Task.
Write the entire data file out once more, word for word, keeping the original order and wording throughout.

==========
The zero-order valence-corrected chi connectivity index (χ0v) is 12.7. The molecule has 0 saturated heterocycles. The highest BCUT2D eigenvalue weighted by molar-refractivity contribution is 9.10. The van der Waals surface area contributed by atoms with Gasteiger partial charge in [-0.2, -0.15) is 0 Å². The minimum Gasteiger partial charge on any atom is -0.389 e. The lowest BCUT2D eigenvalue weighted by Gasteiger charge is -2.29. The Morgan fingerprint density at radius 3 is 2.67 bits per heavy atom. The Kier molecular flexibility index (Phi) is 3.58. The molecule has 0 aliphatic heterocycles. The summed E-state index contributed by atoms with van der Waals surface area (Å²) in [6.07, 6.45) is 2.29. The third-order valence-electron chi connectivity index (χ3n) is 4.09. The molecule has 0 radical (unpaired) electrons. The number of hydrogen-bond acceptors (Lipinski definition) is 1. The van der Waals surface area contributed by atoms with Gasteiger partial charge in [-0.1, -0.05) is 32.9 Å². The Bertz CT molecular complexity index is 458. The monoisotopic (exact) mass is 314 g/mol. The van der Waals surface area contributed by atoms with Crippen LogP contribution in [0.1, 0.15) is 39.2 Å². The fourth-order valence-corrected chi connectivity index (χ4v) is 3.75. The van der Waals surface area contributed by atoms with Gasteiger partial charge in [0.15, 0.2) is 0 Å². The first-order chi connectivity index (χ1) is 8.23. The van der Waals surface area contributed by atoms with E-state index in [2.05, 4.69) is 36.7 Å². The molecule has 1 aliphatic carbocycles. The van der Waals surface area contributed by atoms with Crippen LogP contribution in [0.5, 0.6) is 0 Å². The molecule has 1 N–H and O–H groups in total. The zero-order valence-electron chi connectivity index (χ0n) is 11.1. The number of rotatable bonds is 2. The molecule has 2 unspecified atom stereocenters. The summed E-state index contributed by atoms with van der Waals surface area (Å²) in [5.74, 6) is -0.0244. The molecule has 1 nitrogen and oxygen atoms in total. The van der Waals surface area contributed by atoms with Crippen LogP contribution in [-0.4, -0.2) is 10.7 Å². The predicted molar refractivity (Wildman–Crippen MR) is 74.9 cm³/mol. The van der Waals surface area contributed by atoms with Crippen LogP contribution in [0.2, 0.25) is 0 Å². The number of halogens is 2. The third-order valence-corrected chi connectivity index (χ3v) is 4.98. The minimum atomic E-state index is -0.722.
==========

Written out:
The zero-order valence-corrected chi connectivity index (χ0v) is 12.7. The molecule has 0 saturated heterocycles. The highest BCUT2D eigenvalue weighted by molar-refractivity contribution is 9.10. The van der Waals surface area contributed by atoms with Gasteiger partial charge in [-0.2, -0.15) is 0 Å². The minimum Gasteiger partial charge on any atom is -0.389 e. The lowest BCUT2D eigenvalue weighted by Gasteiger charge is -2.29. The Morgan fingerprint density at radius 3 is 2.67 bits per heavy atom. The Kier molecular flexibility index (Phi) is 3.58. The molecule has 0 aliphatic heterocycles. The summed E-state index contributed by atoms with van der Waals surface area (Å²) in [6.07, 6.45) is 2.29. The third-order valence-electron chi connectivity index (χ3n) is 4.09. The molecule has 0 radical (unpaired) electrons. The number of hydrogen-bond acceptors (Lipinski definition) is 1. The van der Waals surface area contributed by atoms with Gasteiger partial charge in [-0.1, -0.05) is 32.9 Å². The Bertz CT molecular complexity index is 458. The monoisotopic (exact) mass is 314 g/mol. The van der Waals surface area contributed by atoms with Crippen LogP contribution in [0.1, 0.15) is 39.2 Å². The fourth-order valence-corrected chi connectivity index (χ4v) is 3.75. The van der Waals surface area contributed by atoms with Gasteiger partial charge in [0.15, 0.2) is 0 Å². The first-order chi connectivity index (χ1) is 8.23. The van der Waals surface area contributed by atoms with E-state index in [2.05, 4.69) is 36.7 Å². The molecule has 1 aliphatic carbocycles. The van der Waals surface area contributed by atoms with Crippen LogP contribution in [0.5, 0.6) is 0 Å². The molecule has 1 N–H and O–H groups in total. The zero-order valence-electron chi connectivity index (χ0n) is 11.1. The number of rotatable bonds is 2. The molecule has 2 unspecified atom stereocenters. The summed E-state index contributed by atoms with van der Waals surface area (Å²) in [5.74, 6) is -0.0244. The molecule has 1 nitrogen and oxygen atoms in total. The van der Waals surface area contributed by atoms with Crippen LogP contribution in [-0.4, -0.2) is 10.7 Å². The predicted molar refractivity (Wildman–Crippen MR) is 74.9 cm³/mol. The van der Waals surface area contributed by atoms with Crippen LogP contribution in [0.2, 0.25) is 0 Å². The number of halogens is 2. The third-order valence-corrected chi connectivity index (χ3v) is 4.98. The minimum atomic E-state index is -0.722.